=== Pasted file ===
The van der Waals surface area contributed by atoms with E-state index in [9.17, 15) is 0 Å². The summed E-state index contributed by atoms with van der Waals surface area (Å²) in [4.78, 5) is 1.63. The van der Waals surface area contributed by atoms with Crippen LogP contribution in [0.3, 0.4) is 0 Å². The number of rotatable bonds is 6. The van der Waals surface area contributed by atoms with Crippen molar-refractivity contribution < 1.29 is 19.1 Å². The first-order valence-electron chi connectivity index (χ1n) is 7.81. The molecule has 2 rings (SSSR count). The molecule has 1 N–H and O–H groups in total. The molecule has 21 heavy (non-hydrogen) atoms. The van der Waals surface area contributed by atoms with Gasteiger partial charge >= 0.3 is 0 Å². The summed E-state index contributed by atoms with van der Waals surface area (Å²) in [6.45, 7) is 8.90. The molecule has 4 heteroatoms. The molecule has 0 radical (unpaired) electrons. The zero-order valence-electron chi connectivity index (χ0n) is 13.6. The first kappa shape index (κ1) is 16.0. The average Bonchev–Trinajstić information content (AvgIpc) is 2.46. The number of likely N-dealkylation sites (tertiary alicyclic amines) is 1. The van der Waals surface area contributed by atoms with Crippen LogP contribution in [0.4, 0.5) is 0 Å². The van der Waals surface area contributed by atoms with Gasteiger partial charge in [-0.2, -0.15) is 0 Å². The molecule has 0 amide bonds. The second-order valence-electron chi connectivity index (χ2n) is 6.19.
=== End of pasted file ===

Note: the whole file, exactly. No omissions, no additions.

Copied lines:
The van der Waals surface area contributed by atoms with E-state index in [9.17, 15) is 0 Å². The summed E-state index contributed by atoms with van der Waals surface area (Å²) in [4.78, 5) is 1.63. The van der Waals surface area contributed by atoms with Crippen LogP contribution in [0.3, 0.4) is 0 Å². The number of rotatable bonds is 6. The van der Waals surface area contributed by atoms with Crippen molar-refractivity contribution < 1.29 is 19.1 Å². The first-order valence-electron chi connectivity index (χ1n) is 7.81. The molecule has 2 rings (SSSR count). The molecule has 1 N–H and O–H groups in total. The molecule has 21 heavy (non-hydrogen) atoms. The van der Waals surface area contributed by atoms with Gasteiger partial charge >= 0.3 is 0 Å². The summed E-state index contributed by atoms with van der Waals surface area (Å²) in [6.45, 7) is 8.90. The molecule has 4 heteroatoms. The molecule has 0 radical (unpaired) electrons. The zero-order valence-electron chi connectivity index (χ0n) is 13.6. The first kappa shape index (κ1) is 16.0. The average Bonchev–Trinajstić information content (AvgIpc) is 2.46. The number of likely N-dealkylation sites (tertiary alicyclic amines) is 1. The van der Waals surface area contributed by atoms with Crippen LogP contribution in [0.4, 0.5) is 0 Å². The van der Waals surface area contributed by atoms with Gasteiger partial charge in [-0.2, -0.15) is 0 Å². The molecule has 0 amide bonds. The second-order valence-electron chi connectivity index (χ2n) is 6.19.